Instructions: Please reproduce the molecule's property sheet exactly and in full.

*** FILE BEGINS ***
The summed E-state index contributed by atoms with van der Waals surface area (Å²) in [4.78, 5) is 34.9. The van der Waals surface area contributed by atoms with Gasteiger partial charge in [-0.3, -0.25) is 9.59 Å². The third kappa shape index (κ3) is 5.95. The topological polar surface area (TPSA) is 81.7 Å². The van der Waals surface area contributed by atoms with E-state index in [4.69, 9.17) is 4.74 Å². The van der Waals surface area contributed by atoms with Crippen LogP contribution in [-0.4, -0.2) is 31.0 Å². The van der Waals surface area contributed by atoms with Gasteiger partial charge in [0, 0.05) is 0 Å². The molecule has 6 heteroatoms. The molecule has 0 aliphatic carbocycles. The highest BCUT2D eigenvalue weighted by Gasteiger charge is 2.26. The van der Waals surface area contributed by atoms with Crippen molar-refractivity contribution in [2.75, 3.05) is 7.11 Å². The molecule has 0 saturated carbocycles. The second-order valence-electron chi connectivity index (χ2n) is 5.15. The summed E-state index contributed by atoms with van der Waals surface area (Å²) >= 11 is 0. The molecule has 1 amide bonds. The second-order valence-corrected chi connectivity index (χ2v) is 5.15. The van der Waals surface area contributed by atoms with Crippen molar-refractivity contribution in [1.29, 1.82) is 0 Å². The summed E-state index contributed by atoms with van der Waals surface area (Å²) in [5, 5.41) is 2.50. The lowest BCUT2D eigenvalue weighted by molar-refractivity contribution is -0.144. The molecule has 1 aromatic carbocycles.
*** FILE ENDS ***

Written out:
The summed E-state index contributed by atoms with van der Waals surface area (Å²) in [4.78, 5) is 34.9. The van der Waals surface area contributed by atoms with Gasteiger partial charge in [-0.3, -0.25) is 9.59 Å². The third kappa shape index (κ3) is 5.95. The topological polar surface area (TPSA) is 81.7 Å². The van der Waals surface area contributed by atoms with E-state index in [4.69, 9.17) is 4.74 Å². The van der Waals surface area contributed by atoms with Crippen LogP contribution in [-0.4, -0.2) is 31.0 Å². The van der Waals surface area contributed by atoms with Gasteiger partial charge in [0, 0.05) is 0 Å². The molecule has 6 heteroatoms. The molecule has 0 aliphatic carbocycles. The highest BCUT2D eigenvalue weighted by Gasteiger charge is 2.26. The van der Waals surface area contributed by atoms with Crippen molar-refractivity contribution in [2.75, 3.05) is 7.11 Å². The molecule has 0 saturated carbocycles. The second-order valence-electron chi connectivity index (χ2n) is 5.15. The summed E-state index contributed by atoms with van der Waals surface area (Å²) >= 11 is 0. The molecule has 1 amide bonds. The second-order valence-corrected chi connectivity index (χ2v) is 5.15. The van der Waals surface area contributed by atoms with Crippen molar-refractivity contribution in [1.29, 1.82) is 0 Å². The summed E-state index contributed by atoms with van der Waals surface area (Å²) in [5, 5.41) is 2.50. The lowest BCUT2D eigenvalue weighted by molar-refractivity contribution is -0.144. The molecule has 1 aromatic carbocycles.